One of the highlights of my early twenties was seeing this man read at the San Francisco Public Library in 1975. Buk came on stage and sat at a long folding table, with a three-foot tall cactus
on one end and a tub of Heineken on the other. In his legendary style, he drank beer after beer, building his "show" into a raucous crescendo of mirth and satire. About midway through the reading a group of gay men began to heckle him. Buk lectured them on their manners for a few minutes and asked them to leave. Jesus, he was funny.
For my money, Buk is America's greatest poet. Why he was never named Poet Laureate of the US, I just don't understand!

Here is a two minute video of Bukowski's reading of
The Genius of the Crowd.


Irwin Shaw's The Eighty-Yard Run

Irwin Shaw was one of the great short story writers of last century. His novels tended to be sprawling page-turners, but he was a master of the short form, able to compress huge themes into a few pages and make them sing with possibilities.

The Eighty-Yard Run is a masterpiece about a washed-up ex-football player with an existential problem--doubt. The opening description of Christian Darling running for a touchdown in practice is a gem of sports writing; beautiful prose that takes the reader along on a moment by moment run for glory. Here is the opening paragraph.

If you're not familiar with this story, understand that Darling is recalling a run from 15 years earlier. At 35 and past what he imagines is the prime of life, he considers himself a failure. And that friends is a gigantic theme in Shaw's best stories.

Tuesday, May 11, 2010

Punk and Theater

In The Law of Revenge, the teenage protopunk-worshipping rocker Beak enters Judge Hack's courtroom with an electric guitar strapped on, intending to serenade Fred, the man who has murdered his sister. The courtroom descends into chaos when Beak, thrashing a discordant melody, sings:

Dead Fred

My heart is my guitar
And my blood runs thick,
My veins pop open when
I’m playin’ my licks.

My music is a speedball
That I shoot up my arm,
My weapon is a solo shot
Down on Yasgar’s Farm.

Hendrix is dead, Fred.
Morrison is dead, Fred.
Joplin is dead, Fred.
Belushi is dead, Fred.
You’re dead, Fred!
You’re dead!

I’d rather be dead than
Be a corporate sheep,
I’d rather be an icon
Than a lonesome fool,
I’d rather be a Jesus
Than a pop star geek,
I’d rather be a rock with
An empty head!

No, No, No!
I ain’t quite as
Dead as Fred!
I ain’t quite as
Dead as Fred!
I ain’t quite as
Dead as Fred!
No! No!

Beak, like the rest of his family, opts out on the chance to exact revenge on Fred, the condemned killer. Punk has hijacked his existence. He succeeds only in disturbing Hack and everyone else in the courtroom, leaving the judge one final option.

See a preview of Revenge here.

Monday, May 10, 2010

the bright ones run alone into the night

the lights come on at
six-thirty every morning
but you don’t care because
you’re already gone in your mind

you were up at 4 a.m.
gulping the swill coffee

you’ve taken a piss and shaved
and counted your money

you haven’t slept
but getting out of this place
is more important than sleep
and you want fresh air

you knew what it would
be like here
before you arrived

your back stooped
all you own in a shoulder bag
your empty pages
stuffed in a single side-pocket

at check-in you
gave them a name
but you’re uncertain whether
you have spoken
your name or the name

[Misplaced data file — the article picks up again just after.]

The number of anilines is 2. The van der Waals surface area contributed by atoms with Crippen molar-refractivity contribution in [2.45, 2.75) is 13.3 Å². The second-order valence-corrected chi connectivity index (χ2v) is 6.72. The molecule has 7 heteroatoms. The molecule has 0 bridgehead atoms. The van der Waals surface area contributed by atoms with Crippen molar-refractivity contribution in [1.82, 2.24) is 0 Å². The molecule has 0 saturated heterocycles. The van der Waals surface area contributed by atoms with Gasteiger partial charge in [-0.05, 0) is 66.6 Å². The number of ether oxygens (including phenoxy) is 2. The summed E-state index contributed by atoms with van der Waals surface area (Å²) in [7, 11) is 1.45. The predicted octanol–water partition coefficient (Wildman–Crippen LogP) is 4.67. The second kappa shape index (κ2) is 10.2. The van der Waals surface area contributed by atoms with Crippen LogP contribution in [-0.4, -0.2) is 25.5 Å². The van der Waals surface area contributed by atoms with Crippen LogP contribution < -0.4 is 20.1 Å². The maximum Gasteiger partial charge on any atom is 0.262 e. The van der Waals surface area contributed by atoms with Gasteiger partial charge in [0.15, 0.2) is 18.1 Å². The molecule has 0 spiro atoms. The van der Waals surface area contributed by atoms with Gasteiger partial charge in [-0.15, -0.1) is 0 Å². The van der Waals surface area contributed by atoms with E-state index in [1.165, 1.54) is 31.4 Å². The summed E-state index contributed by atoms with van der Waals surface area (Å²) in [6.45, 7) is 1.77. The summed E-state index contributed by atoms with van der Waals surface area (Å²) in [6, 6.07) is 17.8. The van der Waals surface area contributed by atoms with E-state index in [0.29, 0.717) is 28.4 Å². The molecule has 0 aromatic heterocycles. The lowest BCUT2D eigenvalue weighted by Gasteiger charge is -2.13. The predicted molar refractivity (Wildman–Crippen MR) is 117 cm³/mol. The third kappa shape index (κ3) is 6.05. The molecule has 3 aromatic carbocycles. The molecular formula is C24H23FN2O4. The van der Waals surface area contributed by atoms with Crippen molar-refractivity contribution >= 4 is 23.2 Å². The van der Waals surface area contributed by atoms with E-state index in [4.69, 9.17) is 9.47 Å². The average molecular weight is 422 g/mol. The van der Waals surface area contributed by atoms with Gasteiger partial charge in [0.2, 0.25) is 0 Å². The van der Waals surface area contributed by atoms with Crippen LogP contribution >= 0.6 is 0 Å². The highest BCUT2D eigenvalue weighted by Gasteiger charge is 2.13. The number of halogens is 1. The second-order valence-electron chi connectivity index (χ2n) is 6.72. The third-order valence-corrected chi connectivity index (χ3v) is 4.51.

of a dead man

they want to know who
sent you and where you’re from

but they don’t care
how you got here or why

looking around
you realize you’ve fallen
into a trap

the snoring is a coded
a riddle you must solve
on your own—but your life
has become an unanswerable lie
as you walk out the door

returning to your bed
amid the stench and piles of
cheap crime novels
you will see the bright
ones run alone
into the night


All of my Round Bend Press titles are available at:

Friday, May 7, 2010

Baudelaire & Bukowski

Richard Howard's translation of Charles Baudelaire's "The Flowers of Evil" is generally acknowledged to be among the best. I've always had an affinity for Baudelaire. I discovered him in college and have gone back to him many times over the years. Rebel, drinker, madman--his spirit spoke directly to me. I've always put him up there on the lit pedestal with the other Charles--Bukowski. Buk could be awfully crotchety about poets and I'm not certain he ever paid homage to Baudelaire, but he should have. Within differing styles, voices, epochs, they have remarkably similar views of the world. This is not Howard's, but rather Aggeler's translation of Baudelaire's The Murderer's Wine. It will suffice here, but go to Howard if you want the best lyricism.

The Murderer's Wine

My wife is dead and I am free!
Now I can drink my fill;
When I'd come home without a sou,
Her screaming would drive me crazy.

I am as happy as a king;
The air is pure, the sky superb...
We had a summer like this
When I fell in love with her!

To satisfy the awful thirst
That tortures me, I'd have to drink
All the wine it would take to fill
Her grave — that is not a little:

I threw her down a well,
And what is more, I dropped on her
All the stones of the well's rim.
I will forget her if I can!

In the name of love's vows,
From which nothing can release us,
And to become the friends we were
When we first knew passion's rapture,

I begged of her a rendezvous
At night, on a deserted road.
She came there! — mad creature!
We're all more or less mad!

She was still attractive,
Although very tired! and I,
I loved her too much! that is why
I said to her: Depart this life!

None can understand me. Did one
Among all those stupid drunkards
Ever dream in his morbid nights
Of making a shroud of wine?

That dissolute crowd, unfeeling
As an iron machine,
Never, nor summer, nor winter,
Has known what true love is,

With its black enchantments,
Its hellish cortege of alarms,
Its phials of poison, and its tears,
Its noise of chains and dead men's bones!

— Here I am free and all alone!
I'll get blind drunk tonight;